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Found 10 records similar to Guidelines for Canadian Drinking Water Quality: Guideline Technical Document – Zinc

Federal

Nitrate and nitrite are widespread in the environment. They are naturally produced by the oxidation of nitrogen by microorganisms and, to a lesser extent, by lightning. The maximum acceptable concentration (MAC) for nitrate in drinking water is 45 mg/L. This is equivalent to 10 mg/L measured as nitrate-nitrogen.

Last Updated: Nov. 30, 2021
Date Published: Oct. 23, 2016
Organization: Health Canada
Formats: HTML
Keywords:  Canadian drinking-water quality, technical document, nitrate, nitrate in drinking-water, nitrite, nitrite in drinking-water, maximum acceptable concentration, health risks
Federal

Mercury is a toxic element and serves no beneficial physiological function in man; a maximum acceptable concentration of 0.001 mg/L (1 µg/L) in drinking water has therefore been established.

Last Updated: Nov. 30, 2021
Date Published: Dec. 29, 2016
Organization: Health Canada
Formats: HTML
Keywords:  Canadian drinking-water quality, technical document, mercury, mercury in drinking-water, maximum acceptable concentration, health risks
Federal

Boron is an essential element for plant growth and is applied directly to the soil as a plant fertilizer. Sodium borate and boric acid are used as fungistatic agents on vegetables, fruits and trees. The maximum acceptable concentration (MAC) for boron in drinking water is 5 mg/L (5000 µg/L).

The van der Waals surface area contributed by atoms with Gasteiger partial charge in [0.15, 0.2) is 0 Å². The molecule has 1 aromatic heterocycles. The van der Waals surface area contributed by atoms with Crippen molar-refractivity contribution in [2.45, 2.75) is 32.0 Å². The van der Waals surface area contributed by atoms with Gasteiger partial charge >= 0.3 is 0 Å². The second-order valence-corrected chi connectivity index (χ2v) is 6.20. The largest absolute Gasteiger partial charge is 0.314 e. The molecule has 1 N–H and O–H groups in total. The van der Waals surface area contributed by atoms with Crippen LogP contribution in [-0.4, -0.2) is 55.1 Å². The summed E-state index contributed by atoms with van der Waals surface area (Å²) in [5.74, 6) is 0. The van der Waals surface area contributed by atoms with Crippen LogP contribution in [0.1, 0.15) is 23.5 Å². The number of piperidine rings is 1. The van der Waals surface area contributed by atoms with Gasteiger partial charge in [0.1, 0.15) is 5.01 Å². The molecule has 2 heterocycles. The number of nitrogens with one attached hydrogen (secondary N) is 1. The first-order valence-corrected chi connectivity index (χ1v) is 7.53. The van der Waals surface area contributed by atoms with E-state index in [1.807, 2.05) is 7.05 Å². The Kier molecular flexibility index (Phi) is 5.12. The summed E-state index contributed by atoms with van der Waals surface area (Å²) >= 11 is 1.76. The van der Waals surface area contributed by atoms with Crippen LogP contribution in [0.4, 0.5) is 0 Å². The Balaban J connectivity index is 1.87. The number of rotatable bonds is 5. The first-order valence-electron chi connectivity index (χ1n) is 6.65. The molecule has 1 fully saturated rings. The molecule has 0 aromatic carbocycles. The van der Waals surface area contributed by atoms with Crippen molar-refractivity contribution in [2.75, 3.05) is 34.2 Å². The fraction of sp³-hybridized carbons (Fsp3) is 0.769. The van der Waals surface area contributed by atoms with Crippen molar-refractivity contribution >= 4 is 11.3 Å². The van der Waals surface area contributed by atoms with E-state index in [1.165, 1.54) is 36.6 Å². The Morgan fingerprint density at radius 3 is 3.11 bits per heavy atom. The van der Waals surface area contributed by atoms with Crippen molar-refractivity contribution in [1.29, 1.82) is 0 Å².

Last Updated: Dec. 1, 2021
Date Published: Jan. 23, 2017
Organization: Health Canada
Formats: HTML
Keywords:  Canadian drinking-water quality, technical document, Boron, water containing Boron, maximum acceptable concentration, health risks
Federal

Although hardness may have significant aesthetic effects, a maximum acceptable level has not been established because public acceptance of hardness may vary considerably according to the local conditions. Water supplies with a hardness greater than 200 mg/L are considered poor but have been tolerated by consumers; those in excess of 500 mg/L are unacceptable for most domestic purposes.

Last Updated: Nov. 30, 2021
Date Published: Oct. 23, 2016
Organization: Health Canada
Formats: HTML
Keywords:  Canadian drinking-water quality, technical document, hardness, hardness in drinking-water, maximum acceptable concentration, health risks
Federal

The guideline technical document for trihalomethanes (THMs) also includes a specific guideline for bromodichloromethane (BDCM). The maximum acceptable concentration (MAC) for trihalomethanes (THMs) in drinking water is 0.100 mg/L (100 µg/L) based on a locational running annual average of a minimum of quarterly samples taken at the point in the distribution system with the highest potential THM levels. The maximum acceptable concentration (MAC) for bromodichloromethane (BDCM) in drinking water is 0.016 mg/L (16 µg/L) monitored at the point in the distribution system with the highest potential THM levels.